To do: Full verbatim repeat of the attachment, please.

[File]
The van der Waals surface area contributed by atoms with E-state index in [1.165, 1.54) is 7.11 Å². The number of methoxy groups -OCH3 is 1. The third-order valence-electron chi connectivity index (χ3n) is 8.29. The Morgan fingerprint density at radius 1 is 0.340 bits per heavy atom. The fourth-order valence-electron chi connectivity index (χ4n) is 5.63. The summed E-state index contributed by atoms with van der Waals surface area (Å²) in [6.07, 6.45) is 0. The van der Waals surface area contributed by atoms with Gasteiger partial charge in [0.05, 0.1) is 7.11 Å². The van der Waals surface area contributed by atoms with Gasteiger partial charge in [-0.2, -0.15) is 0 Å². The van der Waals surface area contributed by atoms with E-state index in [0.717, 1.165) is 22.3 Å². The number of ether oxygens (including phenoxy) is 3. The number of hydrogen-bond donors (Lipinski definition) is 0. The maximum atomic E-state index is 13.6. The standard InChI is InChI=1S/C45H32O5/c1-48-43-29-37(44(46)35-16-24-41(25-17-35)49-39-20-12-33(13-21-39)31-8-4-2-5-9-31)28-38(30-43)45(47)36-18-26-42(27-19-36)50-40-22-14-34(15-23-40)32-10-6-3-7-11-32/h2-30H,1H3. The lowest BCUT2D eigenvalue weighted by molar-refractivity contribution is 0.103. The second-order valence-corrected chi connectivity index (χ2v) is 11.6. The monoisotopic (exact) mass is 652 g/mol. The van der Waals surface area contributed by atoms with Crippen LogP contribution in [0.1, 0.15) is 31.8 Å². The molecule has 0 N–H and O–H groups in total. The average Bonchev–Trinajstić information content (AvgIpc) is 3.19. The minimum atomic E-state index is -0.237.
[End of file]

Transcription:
The van der Waals surface area contributed by atoms with E-state index in [1.165, 1.54) is 7.11 Å². The number of methoxy groups -OCH3 is 1. The third-order valence-electron chi connectivity index (χ3n) is 8.29. The Morgan fingerprint density at radius 1 is 0.340 bits per heavy atom. The fourth-order valence-electron chi connectivity index (χ4n) is 5.63. The summed E-state index contributed by atoms with van der Waals surface area (Å²) in [6.07, 6.45) is 0. The van der Waals surface area contributed by atoms with Gasteiger partial charge in [0.05, 0.1) is 7.11 Å². The van der Waals surface area contributed by atoms with Gasteiger partial charge in [-0.2, -0.15) is 0 Å². The van der Waals surface area contributed by atoms with E-state index in [0.717, 1.165) is 22.3 Å². The number of ether oxygens (including phenoxy) is 3. The number of hydrogen-bond donors (Lipinski definition) is 0. The maximum atomic E-state index is 13.6. The standard InChI is InChI=1S/C45H32O5/c1-48-43-29-37(44(46)35-16-24-41(25-17-35)49-39-20-12-33(13-21-39)31-8-4-2-5-9-31)28-38(30-43)45(47)36-18-26-42(27-19-36)50-40-22-14-34(15-23-40)32-10-6-3-7-11-32/h2-30H,1H3. The lowest BCUT2D eigenvalue weighted by molar-refractivity contribution is 0.103. The second-order valence-corrected chi connectivity index (χ2v) is 11.6. The monoisotopic (exact) mass is 652 g/mol. The van der Waals surface area contributed by atoms with Crippen LogP contribution in [0.1, 0.15) is 31.8 Å². The molecule has 0 N–H and O–H groups in total. The average Bonchev–Trinajstić information content (AvgIpc) is 3.19. The minimum atomic E-state index is -0.237.